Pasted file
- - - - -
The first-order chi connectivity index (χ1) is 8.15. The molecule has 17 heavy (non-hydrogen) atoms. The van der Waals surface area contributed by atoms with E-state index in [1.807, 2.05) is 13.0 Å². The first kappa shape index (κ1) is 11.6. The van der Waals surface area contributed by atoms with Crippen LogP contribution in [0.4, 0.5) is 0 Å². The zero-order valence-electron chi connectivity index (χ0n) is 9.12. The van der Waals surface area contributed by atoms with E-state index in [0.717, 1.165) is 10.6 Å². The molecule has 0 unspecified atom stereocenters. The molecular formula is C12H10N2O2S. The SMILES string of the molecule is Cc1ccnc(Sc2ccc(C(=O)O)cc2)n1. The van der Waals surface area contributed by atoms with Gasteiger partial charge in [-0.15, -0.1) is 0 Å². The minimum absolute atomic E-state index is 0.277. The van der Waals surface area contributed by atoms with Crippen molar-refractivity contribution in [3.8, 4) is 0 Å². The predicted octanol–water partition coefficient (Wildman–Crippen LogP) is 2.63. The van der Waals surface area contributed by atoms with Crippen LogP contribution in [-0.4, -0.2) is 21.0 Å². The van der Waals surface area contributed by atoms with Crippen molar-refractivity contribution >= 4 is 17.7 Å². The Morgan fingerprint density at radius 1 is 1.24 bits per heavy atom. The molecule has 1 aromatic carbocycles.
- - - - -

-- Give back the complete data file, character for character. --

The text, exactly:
The first-order chi connectivity index (χ1) is 8.15. The molecule has 17 heavy (non-hydrogen) atoms. The van der Waals surface area contributed by atoms with E-state index in [1.807, 2.05) is 13.0 Å². The first kappa shape index (κ1) is 11.6. The van der Waals surface area contributed by atoms with Crippen LogP contribution in [0.4, 0.5) is 0 Å². The zero-order valence-electron chi connectivity index (χ0n) is 9.12. The van der Waals surface area contributed by atoms with E-state index in [0.717, 1.165) is 10.6 Å². The molecule has 0 unspecified atom stereocenters. The molecular formula is C12H10N2O2S. The SMILES string of the molecule is Cc1ccnc(Sc2ccc(C(=O)O)cc2)n1. The van der Waals surface area contributed by atoms with Gasteiger partial charge in [-0.15, -0.1) is 0 Å². The minimum absolute atomic E-state index is 0.277. The van der Waals surface area contributed by atoms with Crippen molar-refractivity contribution in [3.8, 4) is 0 Å². The predicted octanol–water partition coefficient (Wildman–Crippen LogP) is 2.63. The van der Waals surface area contributed by atoms with Crippen LogP contribution in [-0.4, -0.2) is 21.0 Å². The van der Waals surface area contributed by atoms with Crippen molar-refractivity contribution >= 4 is 17.7 Å². The Morgan fingerprint density at radius 1 is 1.24 bits per heavy atom. The molecule has 1 aromatic carbocycles.